Volcanic eruptions lower capacity to make near-term climate predictions: Study

The model that excluded volcanic eruptions got its prediction right

By Rohini Krishnamurthy
Published: Thursday 13 April 2023
Photo: iStock

Large volcanic eruptions linked to global cooling are not accurately represented in climate models, leading to inaccurate near-term predictions, a new study published in Science Advances showed.

Large volcanic eruptions release sulphur gases, which combine with other gases in the atmosphere to form aerosols, known to scatter solar radiation and reflect it into space.

The expectation is that volcanic eruptions could predict how climate evolves post-eruption from seasons to decades, Xian Wu, a postdoctoral research associate at the National Oceanic and Atmospheric Administration Geophysical Fluid Dynamics Laboratory, told Down To Earth.

But the role of volcanic eruptions in predicting near-time climate over annual to decadal timescales “has not been extensively explored and remains unclear, except for a few case studies”, she added.

The study focused on multiyear-to-decadal variations in sea surface temperatures in the tropical Pacific, beyond the yearly fluctuations associated with El Nino and La Nina events, Wu noted.

“Specifically, we focus on predicting whether the tropical Pacific sea surface temperatures will be warmer or colder than normal over the next 5-10 years,” she highlighted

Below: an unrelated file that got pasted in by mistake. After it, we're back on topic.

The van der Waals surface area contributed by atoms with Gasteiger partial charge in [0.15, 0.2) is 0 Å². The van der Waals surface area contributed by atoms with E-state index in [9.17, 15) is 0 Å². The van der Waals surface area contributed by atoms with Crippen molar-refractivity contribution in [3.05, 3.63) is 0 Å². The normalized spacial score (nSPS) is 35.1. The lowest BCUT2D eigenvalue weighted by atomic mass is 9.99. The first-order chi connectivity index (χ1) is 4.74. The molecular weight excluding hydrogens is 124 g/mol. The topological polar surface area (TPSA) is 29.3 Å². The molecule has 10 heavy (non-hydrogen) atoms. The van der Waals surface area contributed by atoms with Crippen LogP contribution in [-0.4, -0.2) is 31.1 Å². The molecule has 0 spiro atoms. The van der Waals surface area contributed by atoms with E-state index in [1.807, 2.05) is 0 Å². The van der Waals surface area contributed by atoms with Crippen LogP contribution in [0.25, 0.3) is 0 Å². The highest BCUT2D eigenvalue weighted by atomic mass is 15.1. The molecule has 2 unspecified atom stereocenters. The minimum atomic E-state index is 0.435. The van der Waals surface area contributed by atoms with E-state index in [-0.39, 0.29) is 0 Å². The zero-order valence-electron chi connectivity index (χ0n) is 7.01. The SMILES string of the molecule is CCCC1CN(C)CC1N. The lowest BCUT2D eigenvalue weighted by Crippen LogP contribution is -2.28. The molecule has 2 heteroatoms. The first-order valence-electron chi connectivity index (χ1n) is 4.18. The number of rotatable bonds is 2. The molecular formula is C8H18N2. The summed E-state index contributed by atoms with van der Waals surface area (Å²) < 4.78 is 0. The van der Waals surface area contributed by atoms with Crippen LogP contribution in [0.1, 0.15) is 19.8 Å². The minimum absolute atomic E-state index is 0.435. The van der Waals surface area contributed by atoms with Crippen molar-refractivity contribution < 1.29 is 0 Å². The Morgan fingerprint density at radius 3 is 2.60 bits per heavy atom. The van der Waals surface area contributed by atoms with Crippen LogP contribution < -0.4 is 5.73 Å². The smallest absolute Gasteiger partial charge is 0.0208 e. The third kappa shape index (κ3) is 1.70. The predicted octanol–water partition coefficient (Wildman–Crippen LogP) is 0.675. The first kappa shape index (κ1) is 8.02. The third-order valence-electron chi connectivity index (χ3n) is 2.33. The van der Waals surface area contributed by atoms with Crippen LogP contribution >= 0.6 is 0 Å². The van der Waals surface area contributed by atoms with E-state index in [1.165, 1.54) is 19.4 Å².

Near-term climate prediction, according to the expert, bridges the gap between existing seasonal forecasts and centennial (over 100 years timescale) climate projections.

This field has grown rapidly over the last decade, driven by high demand from stakeholders and policymakers. The tropical Pacific, according to the experts, is the most critical region for global climate predictability.

Wu and her colleagues tested the model’s ability to make past predictions from 1954-2015. They then compared the model simulations with ground reality. 

During the study period, three major volcanic eruptions occurred: Agung, Indonesia (1963), El Chichón, Mexico (1982) and Pinatubo, Philippines (1991). 

The researchers also ran another set of simulations without these volcanic eruptions.

They found that the model that included volcanic eruptions made errors in its predictions, at least in the tropical Pacific. 

For example, it predicted a subsequent cooling of the sea surface temperatures in the tropical Pacific after volcanic eruptions. 

The model that excluded volcanic eruptions got its prediction right. The Pacific region of the ocean, in reality, had warmed.

The errors stem from the fact that volcanic eruptions are not accurately represented in climate models. Wu explained that a few factors could explain this.

First, it is challenging to estimate historical volcanic eruptions due to the lack of data on volcanic sulfate aerosols before the satellite era.

Second, representing them in climate models is technically complex and third, there are model biases in simulating how the climate responds to volcanic eruptions, Wu noted.

This issue raises questions about the model’s ability to realistically simulate the volcanic effect on El Niño-Southern Oscillation, a recurring climate pattern involving changes in water temperature in the central and eastern tropical Pacific Ocean. 

The same concern applies to tropical Pacific decadal variability, climate variability occurring within the tropical Pacific.

The researchers plan to next perform the same evaluations on a popular model called Coupled Model Intercomparison Project models.  

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